Home Video Hovel: Bad Dreams/Visiting Hours, by Mat Bradley-Tschirgi
Although released under Shout Factory’s Scream Factory label, this odd double feature of Bad Dreams and Visiting Hours is more thrilling than horrific. Out of these two 1980s films, Bad Dreams is more of a suicide-packed cheapie than the more striking Visiting Hours. The latter holds up, the former less so. The interesting milieu is what makes both films stand out.
In Bad Dreams, a group of cultists are baptized in what looks like water but turns out to be a liquid far more flammable. Their house is torched in the resulting blaze, leaving only one survivor. Cynthia (played by Jennifer Rubin) awakens from a coma several years later. To help her cope with modern life, she is placed in a mental ward (!!!). The other patients start to commit suicide in increasingly odd ways as Cynthia is haunted by the visage of the cult leader from many years ago. Director Andrew Fleming (perhaps best known for The Craft) delivers a film with moody lighting that helps hide its meager budget. Some of the dialogue is delivered in a histrionic style, but Jennifer Rubin gives a realistic performance as the tortured Cynthia. Her acting makes the film feel far more grounded than the over the top death scenes that litter the rest of the film. Rubin’s performance turns a mediocre film into a good one.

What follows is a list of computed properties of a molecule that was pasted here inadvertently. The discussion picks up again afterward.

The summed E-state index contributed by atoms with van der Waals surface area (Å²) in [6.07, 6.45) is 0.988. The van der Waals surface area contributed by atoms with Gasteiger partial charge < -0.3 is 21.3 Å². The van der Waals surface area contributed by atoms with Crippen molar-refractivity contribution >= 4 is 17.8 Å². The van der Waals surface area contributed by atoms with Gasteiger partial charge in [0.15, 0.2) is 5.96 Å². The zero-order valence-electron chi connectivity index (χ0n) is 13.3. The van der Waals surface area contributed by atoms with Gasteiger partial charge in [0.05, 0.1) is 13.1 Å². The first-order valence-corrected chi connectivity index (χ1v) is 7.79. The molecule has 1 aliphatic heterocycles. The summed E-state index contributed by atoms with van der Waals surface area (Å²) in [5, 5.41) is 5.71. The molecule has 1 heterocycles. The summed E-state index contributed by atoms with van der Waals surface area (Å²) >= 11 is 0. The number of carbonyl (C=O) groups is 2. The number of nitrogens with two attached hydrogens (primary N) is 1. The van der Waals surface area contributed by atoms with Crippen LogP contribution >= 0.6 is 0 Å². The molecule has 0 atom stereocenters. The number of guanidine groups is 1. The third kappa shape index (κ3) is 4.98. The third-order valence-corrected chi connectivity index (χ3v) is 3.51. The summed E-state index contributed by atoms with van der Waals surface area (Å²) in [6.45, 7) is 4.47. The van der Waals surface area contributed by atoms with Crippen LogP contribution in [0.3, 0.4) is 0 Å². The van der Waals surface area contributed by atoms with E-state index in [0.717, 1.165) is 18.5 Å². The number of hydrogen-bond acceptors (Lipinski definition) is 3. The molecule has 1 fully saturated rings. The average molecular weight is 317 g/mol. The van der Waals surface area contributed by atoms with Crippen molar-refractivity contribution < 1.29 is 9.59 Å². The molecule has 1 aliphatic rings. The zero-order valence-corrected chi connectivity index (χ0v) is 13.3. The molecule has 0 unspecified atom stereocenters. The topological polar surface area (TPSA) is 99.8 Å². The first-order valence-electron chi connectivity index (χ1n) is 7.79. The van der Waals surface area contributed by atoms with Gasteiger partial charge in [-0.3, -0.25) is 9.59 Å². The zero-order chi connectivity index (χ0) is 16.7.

In Visiting Hours, feminist TV journalist Deborah Ballin (played by Lee Grant) survives a brutal attack in her home. When the attacker (played by Michael Ironside) traces her to the hospital, it is up to her to survive the myriad of death he leaves in his wake. Visiting Hours is legitimately suspenseful. Michael Ironside gives one of his best performances here as the killer who is plagued by flashbacks of his troubled youth. While his backstory could appear as maudlin, the way it plays out over a series of brief flashbacks with little dialogue make his character far more sympathetic that one might suspect. There are little cinematic flourishes from director Jean-Claude Lord, yet the film is even more disturbing as a result of its clean visual style. Lee Grant is decent in the lead, but her performance is overshadowed by Michael Ironside’s unforgiving, smoldering intensity.
This Blu-ray double feature release features an audio commentary for Bad Dreams from writer-director Andrew Fleming along with interviews with a few of the actors, the original ending, the theatrical trailer, and a featurette on the special effects work. Visiting Hours is a bit lighter on the special features with an interview, a still gallery, and original radio and TV spots. The commentary for Bad Dreams is especially amusing as Andrew Fleming discusses how he’d shoot the film differently if he were to make it today.